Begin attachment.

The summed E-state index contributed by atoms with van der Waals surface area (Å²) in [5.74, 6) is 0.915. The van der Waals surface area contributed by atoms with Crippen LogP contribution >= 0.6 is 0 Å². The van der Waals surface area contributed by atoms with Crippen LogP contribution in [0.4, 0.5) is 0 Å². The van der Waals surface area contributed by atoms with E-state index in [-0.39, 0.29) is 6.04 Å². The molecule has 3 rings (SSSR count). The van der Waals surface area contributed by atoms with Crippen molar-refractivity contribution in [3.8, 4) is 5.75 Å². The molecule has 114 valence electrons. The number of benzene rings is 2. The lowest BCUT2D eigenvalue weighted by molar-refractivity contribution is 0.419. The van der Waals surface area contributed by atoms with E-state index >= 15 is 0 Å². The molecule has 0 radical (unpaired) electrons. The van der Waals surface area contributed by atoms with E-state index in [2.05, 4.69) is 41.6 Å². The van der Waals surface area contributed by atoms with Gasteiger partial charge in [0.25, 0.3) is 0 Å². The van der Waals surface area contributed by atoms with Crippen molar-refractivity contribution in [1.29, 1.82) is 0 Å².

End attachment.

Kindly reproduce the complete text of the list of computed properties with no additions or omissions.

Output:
The summed E-state index contributed by atoms with van der Waals surface area (Å²) in [5.74, 6) is 0.915. The van der Waals surface area contributed by atoms with Crippen LogP contribution >= 0.6 is 0 Å². The van der Waals surface area contributed by atoms with Crippen LogP contribution in [0.4, 0.5) is 0 Å². The van der Waals surface area contributed by atoms with E-state index in [-0.39, 0.29) is 6.04 Å². The molecule has 3 rings (SSSR count). The van der Waals surface area contributed by atoms with Crippen molar-refractivity contribution in [3.8, 4) is 5.75 Å². The molecule has 114 valence electrons. The number of benzene rings is 2. The lowest BCUT2D eigenvalue weighted by molar-refractivity contribution is 0.419. The van der Waals surface area contributed by atoms with E-state index >= 15 is 0 Å². The molecule has 0 radical (unpaired) electrons. The van der Waals surface area contributed by atoms with E-state index in [2.05, 4.69) is 41.6 Å². The van der Waals surface area contributed by atoms with Gasteiger partial charge in [0.25, 0.3) is 0 Å². The van der Waals surface area contributed by atoms with Crippen molar-refractivity contribution in [1.29, 1.82) is 0 Å².